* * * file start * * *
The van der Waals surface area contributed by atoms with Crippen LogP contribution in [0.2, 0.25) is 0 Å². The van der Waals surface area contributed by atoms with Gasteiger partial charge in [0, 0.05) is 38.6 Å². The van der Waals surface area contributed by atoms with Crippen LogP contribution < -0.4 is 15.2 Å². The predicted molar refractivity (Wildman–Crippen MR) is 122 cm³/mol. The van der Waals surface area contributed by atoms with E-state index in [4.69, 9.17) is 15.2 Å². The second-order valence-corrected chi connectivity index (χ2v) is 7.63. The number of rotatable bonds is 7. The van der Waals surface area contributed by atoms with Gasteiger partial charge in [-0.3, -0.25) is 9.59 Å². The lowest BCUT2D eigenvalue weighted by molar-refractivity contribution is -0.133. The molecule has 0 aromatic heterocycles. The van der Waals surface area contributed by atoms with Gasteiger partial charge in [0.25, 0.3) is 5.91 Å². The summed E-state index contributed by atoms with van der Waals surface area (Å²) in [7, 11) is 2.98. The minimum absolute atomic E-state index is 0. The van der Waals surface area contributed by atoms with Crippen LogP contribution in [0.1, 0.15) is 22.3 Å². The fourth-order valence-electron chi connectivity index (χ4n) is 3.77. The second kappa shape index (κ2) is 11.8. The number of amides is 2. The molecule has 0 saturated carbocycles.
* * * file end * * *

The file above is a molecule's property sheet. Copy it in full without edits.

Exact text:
The van der Waals surface area contributed by atoms with Crippen LogP contribution in [0.2, 0.25) is 0 Å². The van der Waals surface area contributed by atoms with Gasteiger partial charge in [0, 0.05) is 38.6 Å². The van der Waals surface area contributed by atoms with Crippen LogP contribution < -0.4 is 15.2 Å². The predicted molar refractivity (Wildman–Crippen MR) is 122 cm³/mol. The van der Waals surface area contributed by atoms with E-state index in [4.69, 9.17) is 15.2 Å². The second-order valence-corrected chi connectivity index (χ2v) is 7.63. The number of rotatable bonds is 7. The van der Waals surface area contributed by atoms with Gasteiger partial charge in [-0.3, -0.25) is 9.59 Å². The lowest BCUT2D eigenvalue weighted by molar-refractivity contribution is -0.133. The molecule has 0 aromatic heterocycles. The van der Waals surface area contributed by atoms with Gasteiger partial charge in [0.25, 0.3) is 5.91 Å². The summed E-state index contributed by atoms with van der Waals surface area (Å²) in [7, 11) is 2.98. The minimum absolute atomic E-state index is 0. The van der Waals surface area contributed by atoms with Crippen LogP contribution in [0.1, 0.15) is 22.3 Å². The fourth-order valence-electron chi connectivity index (χ4n) is 3.77. The second kappa shape index (κ2) is 11.8. The number of amides is 2. The molecule has 0 saturated carbocycles.